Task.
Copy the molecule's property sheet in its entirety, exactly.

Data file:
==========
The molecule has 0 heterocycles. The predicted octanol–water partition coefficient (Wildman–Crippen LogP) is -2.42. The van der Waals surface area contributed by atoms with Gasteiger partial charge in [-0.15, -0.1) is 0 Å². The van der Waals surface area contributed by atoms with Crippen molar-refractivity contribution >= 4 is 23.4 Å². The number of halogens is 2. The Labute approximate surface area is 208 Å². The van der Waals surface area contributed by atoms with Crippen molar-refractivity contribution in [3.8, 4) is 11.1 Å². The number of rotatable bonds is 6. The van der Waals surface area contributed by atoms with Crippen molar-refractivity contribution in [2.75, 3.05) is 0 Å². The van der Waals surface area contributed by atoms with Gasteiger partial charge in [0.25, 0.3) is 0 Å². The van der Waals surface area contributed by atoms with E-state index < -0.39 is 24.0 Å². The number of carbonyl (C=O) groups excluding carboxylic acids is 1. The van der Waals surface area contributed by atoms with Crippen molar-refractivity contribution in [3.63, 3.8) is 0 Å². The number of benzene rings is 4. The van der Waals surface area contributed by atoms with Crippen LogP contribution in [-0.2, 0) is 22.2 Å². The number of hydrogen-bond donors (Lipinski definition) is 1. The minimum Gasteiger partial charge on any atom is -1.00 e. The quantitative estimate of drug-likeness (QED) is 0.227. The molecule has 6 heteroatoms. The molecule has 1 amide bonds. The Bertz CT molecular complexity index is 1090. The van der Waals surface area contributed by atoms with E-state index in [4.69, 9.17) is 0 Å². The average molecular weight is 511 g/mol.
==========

The molecule has 0 heterocycles. The predicted octanol–water partition coefficient (Wildman–Crippen LogP) is -2.42. The van der Waals surface area contributed by atoms with Gasteiger partial charge in [-0.15, -0.1) is 0 Å². The van der Waals surface area contributed by atoms with Crippen molar-refractivity contribution >= 4 is 23.4 Å². The number of halogens is 2. The Labute approximate surface area is 208 Å². The van der Waals surface area contributed by atoms with Crippen molar-refractivity contribution in [3.8, 4) is 11.1 Å². The number of rotatable bonds is 6. The van der Waals surface area contributed by atoms with Crippen molar-refractivity contribution in [2.75, 3.05) is 0 Å². The van der Waals surface area contributed by atoms with Gasteiger partial charge in [0.25, 0.3) is 0 Å². The van der Waals surface area contributed by atoms with E-state index < -0.39 is 24.0 Å². The number of carbonyl (C=O) groups excluding carboxylic acids is 1. The van der Waals surface area contributed by atoms with Crippen molar-refractivity contribution in [3.63, 3.8) is 0 Å². The number of benzene rings is 4. The van der Waals surface area contributed by atoms with Crippen LogP contribution in [-0.2, 0) is 22.2 Å². The number of hydrogen-bond donors (Lipinski definition) is 1. The minimum Gasteiger partial charge on any atom is -1.00 e. The quantitative estimate of drug-likeness (QED) is 0.227. The molecule has 6 heteroatoms. The molecule has 1 amide bonds. The Bertz CT molecular complexity index is 1090. The van der Waals surface area contributed by atoms with E-state index in [4.69, 9.17) is 0 Å². The average molecular weight is 511 g/mol.